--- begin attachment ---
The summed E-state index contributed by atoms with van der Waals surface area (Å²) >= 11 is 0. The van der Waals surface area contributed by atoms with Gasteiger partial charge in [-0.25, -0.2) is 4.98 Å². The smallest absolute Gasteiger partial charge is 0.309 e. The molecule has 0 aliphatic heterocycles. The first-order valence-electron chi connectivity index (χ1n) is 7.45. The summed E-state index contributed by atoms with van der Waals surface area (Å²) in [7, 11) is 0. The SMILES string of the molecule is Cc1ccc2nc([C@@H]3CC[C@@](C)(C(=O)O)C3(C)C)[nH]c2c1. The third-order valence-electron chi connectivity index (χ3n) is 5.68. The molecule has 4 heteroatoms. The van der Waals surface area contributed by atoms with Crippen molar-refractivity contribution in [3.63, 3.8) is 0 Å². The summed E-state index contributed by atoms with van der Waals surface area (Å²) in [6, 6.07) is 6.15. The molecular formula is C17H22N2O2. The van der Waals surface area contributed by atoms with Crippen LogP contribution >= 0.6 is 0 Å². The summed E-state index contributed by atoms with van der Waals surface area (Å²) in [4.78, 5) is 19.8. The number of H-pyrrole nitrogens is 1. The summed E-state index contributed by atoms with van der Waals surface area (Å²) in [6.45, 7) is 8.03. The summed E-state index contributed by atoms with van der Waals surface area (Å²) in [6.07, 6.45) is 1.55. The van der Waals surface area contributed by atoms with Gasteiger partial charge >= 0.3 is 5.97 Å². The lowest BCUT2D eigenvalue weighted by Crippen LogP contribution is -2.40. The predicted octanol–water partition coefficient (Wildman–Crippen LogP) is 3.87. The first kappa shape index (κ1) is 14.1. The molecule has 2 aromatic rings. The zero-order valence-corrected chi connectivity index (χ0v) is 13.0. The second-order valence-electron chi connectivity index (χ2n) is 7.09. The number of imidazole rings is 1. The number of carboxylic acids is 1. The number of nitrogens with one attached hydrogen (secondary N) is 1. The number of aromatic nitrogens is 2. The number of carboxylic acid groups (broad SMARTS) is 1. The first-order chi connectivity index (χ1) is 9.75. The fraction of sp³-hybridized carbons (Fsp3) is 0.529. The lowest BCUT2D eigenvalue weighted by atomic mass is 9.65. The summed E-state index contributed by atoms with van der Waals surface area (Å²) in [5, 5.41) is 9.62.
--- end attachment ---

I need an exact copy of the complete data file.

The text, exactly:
The summed E-state index contributed by atoms with van der Waals surface area (Å²) >= 11 is 0. The van der Waals surface area contributed by atoms with Gasteiger partial charge in [-0.25, -0.2) is 4.98 Å². The smallest absolute Gasteiger partial charge is 0.309 e. The molecule has 0 aliphatic heterocycles. The first-order valence-electron chi connectivity index (χ1n) is 7.45. The summed E-state index contributed by atoms with van der Waals surface area (Å²) in [7, 11) is 0. The SMILES string of the molecule is Cc1ccc2nc([C@@H]3CC[C@@](C)(C(=O)O)C3(C)C)[nH]c2c1. The third-order valence-electron chi connectivity index (χ3n) is 5.68. The molecule has 4 heteroatoms. The van der Waals surface area contributed by atoms with Crippen molar-refractivity contribution in [3.63, 3.8) is 0 Å². The summed E-state index contributed by atoms with van der Waals surface area (Å²) in [6, 6.07) is 6.15. The molecular formula is C17H22N2O2. The van der Waals surface area contributed by atoms with Crippen LogP contribution >= 0.6 is 0 Å². The summed E-state index contributed by atoms with van der Waals surface area (Å²) in [4.78, 5) is 19.8. The number of H-pyrrole nitrogens is 1. The summed E-state index contributed by atoms with van der Waals surface area (Å²) in [6.45, 7) is 8.03. The summed E-state index contributed by atoms with van der Waals surface area (Å²) in [6.07, 6.45) is 1.55. The van der Waals surface area contributed by atoms with Gasteiger partial charge >= 0.3 is 5.97 Å². The lowest BCUT2D eigenvalue weighted by Crippen LogP contribution is -2.40. The predicted octanol–water partition coefficient (Wildman–Crippen LogP) is 3.87. The first kappa shape index (κ1) is 14.1. The molecule has 2 aromatic rings. The zero-order valence-corrected chi connectivity index (χ0v) is 13.0. The second-order valence-electron chi connectivity index (χ2n) is 7.09. The number of imidazole rings is 1. The number of carboxylic acids is 1. The number of nitrogens with one attached hydrogen (secondary N) is 1. The number of aromatic nitrogens is 2. The number of carboxylic acid groups (broad SMARTS) is 1. The first-order chi connectivity index (χ1) is 9.75. The fraction of sp³-hybridized carbons (Fsp3) is 0.529. The lowest BCUT2D eigenvalue weighted by atomic mass is 9.65. The summed E-state index contributed by atoms with van der Waals surface area (Å²) in [5, 5.41) is 9.62.